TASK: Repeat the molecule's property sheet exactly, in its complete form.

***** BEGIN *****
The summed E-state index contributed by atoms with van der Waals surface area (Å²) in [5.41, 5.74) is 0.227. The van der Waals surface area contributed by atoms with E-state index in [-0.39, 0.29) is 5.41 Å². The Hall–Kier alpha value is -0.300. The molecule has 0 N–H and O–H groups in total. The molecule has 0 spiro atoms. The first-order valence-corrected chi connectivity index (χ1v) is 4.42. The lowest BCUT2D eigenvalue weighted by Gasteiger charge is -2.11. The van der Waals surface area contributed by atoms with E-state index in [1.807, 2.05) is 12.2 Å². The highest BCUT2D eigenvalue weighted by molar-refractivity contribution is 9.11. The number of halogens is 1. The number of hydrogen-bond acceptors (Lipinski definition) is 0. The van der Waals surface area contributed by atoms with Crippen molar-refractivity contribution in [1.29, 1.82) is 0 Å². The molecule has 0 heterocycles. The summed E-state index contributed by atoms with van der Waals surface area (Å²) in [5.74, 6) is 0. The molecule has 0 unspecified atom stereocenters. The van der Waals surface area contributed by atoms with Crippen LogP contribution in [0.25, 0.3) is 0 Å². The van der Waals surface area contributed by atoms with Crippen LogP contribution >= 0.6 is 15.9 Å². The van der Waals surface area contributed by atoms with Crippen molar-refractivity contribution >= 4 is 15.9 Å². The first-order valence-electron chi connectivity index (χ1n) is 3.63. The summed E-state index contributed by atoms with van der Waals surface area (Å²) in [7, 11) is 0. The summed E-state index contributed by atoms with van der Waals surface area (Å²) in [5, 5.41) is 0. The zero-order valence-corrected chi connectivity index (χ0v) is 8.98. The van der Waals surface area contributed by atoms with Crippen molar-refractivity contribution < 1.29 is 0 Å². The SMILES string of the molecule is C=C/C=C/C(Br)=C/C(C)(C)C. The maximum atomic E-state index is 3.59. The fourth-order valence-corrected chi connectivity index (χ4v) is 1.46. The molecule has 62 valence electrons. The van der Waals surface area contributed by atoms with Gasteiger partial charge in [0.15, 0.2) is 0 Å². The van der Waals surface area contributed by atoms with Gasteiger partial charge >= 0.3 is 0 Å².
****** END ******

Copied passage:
The summed E-state index contributed by atoms with van der Waals surface area (Å²) in [5.41, 5.74) is 0.227. The van der Waals surface area contributed by atoms with E-state index in [-0.39, 0.29) is 5.41 Å². The Hall–Kier alpha value is -0.300. The molecule has 0 N–H and O–H groups in total. The molecule has 0 spiro atoms. The first-order valence-corrected chi connectivity index (χ1v) is 4.42. The lowest BCUT2D eigenvalue weighted by Gasteiger charge is -2.11. The van der Waals surface area contributed by atoms with E-state index in [1.807, 2.05) is 12.2 Å². The highest BCUT2D eigenvalue weighted by molar-refractivity contribution is 9.11. The number of halogens is 1. The number of hydrogen-bond acceptors (Lipinski definition) is 0. The van der Waals surface area contributed by atoms with Crippen molar-refractivity contribution in [1.29, 1.82) is 0 Å². The molecule has 0 heterocycles. The summed E-state index contributed by atoms with van der Waals surface area (Å²) in [5.74, 6) is 0. The molecule has 0 unspecified atom stereocenters. The van der Waals surface area contributed by atoms with Crippen LogP contribution in [0.25, 0.3) is 0 Å². The van der Waals surface area contributed by atoms with Crippen LogP contribution >= 0.6 is 15.9 Å². The van der Waals surface area contributed by atoms with Crippen molar-refractivity contribution >= 4 is 15.9 Å². The first-order valence-electron chi connectivity index (χ1n) is 3.63. The summed E-state index contributed by atoms with van der Waals surface area (Å²) in [7, 11) is 0. The summed E-state index contributed by atoms with van der Waals surface area (Å²) in [5, 5.41) is 0. The zero-order valence-corrected chi connectivity index (χ0v) is 8.98. The van der Waals surface area contributed by atoms with Crippen molar-refractivity contribution < 1.29 is 0 Å². The SMILES string of the molecule is C=C/C=C/C(Br)=C/C(C)(C)C. The maximum atomic E-state index is 3.59. The fourth-order valence-corrected chi connectivity index (χ4v) is 1.46. The molecule has 62 valence electrons. The van der Waals surface area contributed by atoms with Gasteiger partial charge in [0.15, 0.2) is 0 Å². The van der Waals surface area contributed by atoms with Gasteiger partial charge >= 0.3 is 0 Å².